range of  values  and vary  according to technology  area and for individual
technologies within an  area.   Appropriate  factors  were  selected  for  use in
this report based on judgement and experience.

     When the indirect costs are added  to  the total direct costs, total bare
module cost  is obtained.   Some  additional  cost elements such as contractor's
fee and contingency are calculated by applying and  adding appropriate  factors
to the total bare module cost as shown  in Table 5-23 to obtain the total fixed
capital cost.

     Annual Cost—Annual costs are obtained for each of the equipment  items by
applying a factor  for both capital recovery and for maintenance  expenses  to
the direct cost  of each  equipment  item.  Table 5-24 defines  the cost elements
and appropriate  factors  comprising these  costs.   Additional  annual costs are
incurred  for procedural  items  such as valve and vessel  inspections, for
example.  When all of these individual  costs  are added,  the  total  annual cost
is obtained.
                                      134

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                    TABLE 5-24.  FORMAT FOR TOTAL ANNUAL COST
Item No.                         Item                             Cost


   1                Total Direct Cost

   2                Capital Recovery on Equipment           0.163 x  Item  1
                    Items

   3                Maintenance Expense on Equipment        0.01 x Item 1
                    Items

   4                Total Procedural Items

   5                Total Annual Cost                       Items  (2+3+4)
                                      135

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Sources of Information—
     The costs presented in  this  report  are derived from cost information  in
existing published sources  and also from recent vendor  information.   It was
the objective of  this  effort to  present  cost levels for ammonia  process and
storage facilities using  the best costs for available sources.   The primary
sources of cost information are Peters and Timmerhaus (50). Chemical Engineer-
ing (65). and Valle-Riestra  (51)  supplemented  by  other sources and references
where necessary.  Adjustments  were  made  to update all costs  to a June  1986
dollar basis.   In addition,  for some equipment items, well-documented costs
were not available and they had to be developed from component costs.

     Costs in this document  reflect  the  "typical" or "average" representation
for specific equipment items.  This  restricts  the use  of data in  this report
to:

     •    Preliminary estimates used for policy planning,

     •    Comparison of relative costs of different levels or  systems.
          and

     •    Approximations of  costs  that might be  incurred for a specific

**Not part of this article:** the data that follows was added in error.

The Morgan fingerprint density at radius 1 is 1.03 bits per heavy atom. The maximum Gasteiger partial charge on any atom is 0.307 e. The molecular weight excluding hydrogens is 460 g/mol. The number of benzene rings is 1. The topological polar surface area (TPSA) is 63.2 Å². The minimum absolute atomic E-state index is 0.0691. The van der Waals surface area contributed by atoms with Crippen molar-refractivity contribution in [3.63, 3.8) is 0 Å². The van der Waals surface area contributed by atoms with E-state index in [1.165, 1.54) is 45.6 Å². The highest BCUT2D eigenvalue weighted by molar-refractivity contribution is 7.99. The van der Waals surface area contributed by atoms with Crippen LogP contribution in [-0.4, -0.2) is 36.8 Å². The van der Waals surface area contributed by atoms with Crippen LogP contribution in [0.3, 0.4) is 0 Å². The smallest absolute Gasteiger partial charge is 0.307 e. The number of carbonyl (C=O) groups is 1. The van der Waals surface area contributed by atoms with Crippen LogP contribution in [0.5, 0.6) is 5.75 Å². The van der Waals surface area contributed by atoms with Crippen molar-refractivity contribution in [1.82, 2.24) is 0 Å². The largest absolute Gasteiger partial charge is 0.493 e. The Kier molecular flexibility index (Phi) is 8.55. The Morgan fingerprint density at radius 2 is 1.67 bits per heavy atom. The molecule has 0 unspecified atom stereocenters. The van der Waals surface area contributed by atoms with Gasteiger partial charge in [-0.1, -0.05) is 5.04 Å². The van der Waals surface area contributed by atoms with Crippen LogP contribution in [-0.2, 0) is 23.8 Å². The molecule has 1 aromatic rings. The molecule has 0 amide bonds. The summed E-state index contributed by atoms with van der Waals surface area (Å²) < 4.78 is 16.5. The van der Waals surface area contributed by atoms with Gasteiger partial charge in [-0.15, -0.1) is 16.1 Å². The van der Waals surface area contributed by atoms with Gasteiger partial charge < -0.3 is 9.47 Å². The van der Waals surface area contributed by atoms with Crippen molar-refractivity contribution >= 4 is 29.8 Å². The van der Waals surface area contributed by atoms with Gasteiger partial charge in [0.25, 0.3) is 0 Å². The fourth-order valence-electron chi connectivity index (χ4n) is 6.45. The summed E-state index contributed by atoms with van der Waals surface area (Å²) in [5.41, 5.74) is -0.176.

application.

     The costs in this report  are considered to be "order of magnitude"  with  a
+50 percent  margin.   This  is  because the  costs  are based on preliminary
estimates and many are updated from literature sources.  Large departures  from
the design basis  of a particular system presented in this manual  or  the  advent
of a  different  technology might cause the  system cost  to vary by a greater
extent than this.  If used as  intended, however,  this document will  provide a
reasonable source of preliminary cost information for the facilities covered.
                                      136

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     When comparing costs  in  this manual to costs from other  references,  the
user should be sure the design  bases  are comparable and that  the  capital  and
annual costs as defined here are  the  same as the  costs being compared.

Cost Updating—
     A1.1 costs  in this report  are expressed  in  June 1986 dollars.   Costs
reported in the literature  were updated using cost indices for materials  and
labor.

     Costs  expressed  in  base year  dollars  may be  adjusted to dollars  for
another year by applying cost indices as  shown in the following  equation:

         ,                   , , ,              ..    new base year index
     new base year cost = old base year  cost x -,-. v	*	r—:—
              J                                 old base year index

The Chemical Engineering  (CE) Plant  Cost Index was used in updating  cost  for
this report.  For June 1986, the  index  is 316.3.

Equipment Costs—
     Most  of  the equipment costs presented  in  this manual were obtained
directly from  literature  sources of  vendor information and correspond  to a
specific design  standard.   Special cost estimating techniques,  however, were
used in determining the costs associated with  vessels,  piping systems, scrub-
bers,  diking,  and enclosures.   The  techniques used are  presented  in the
following subsections of this manual.

     Vessels—The total purchased cost  for a vessel, as dollars  per  pound of
weight of fabricated unit  f.o.b.  with carbon  steel as the basis  (January  1979
dollars) were  determined  using  the following equation from Peters and Timmer-
haus  (50):

                                                    —0 34
             Cost =  [50(Weight  of Vessel in Pounds)  u'-1^]
                                       137

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The vessel weight is determined using appropriate design equations as given by
Peters and Timmerhaus  (50)  which allow for  wall  thickness adjustments  for
corrosion allowances, for example.  The vessel weight is increased by a factor
of 0.15 for horizontal vessels  and  0.20 for  vertical vessels to  account  for
the added weight due to nozzles, manholes, and skirts or saddles.  Appropriate
factors are applied for different materials of construction as given in Peters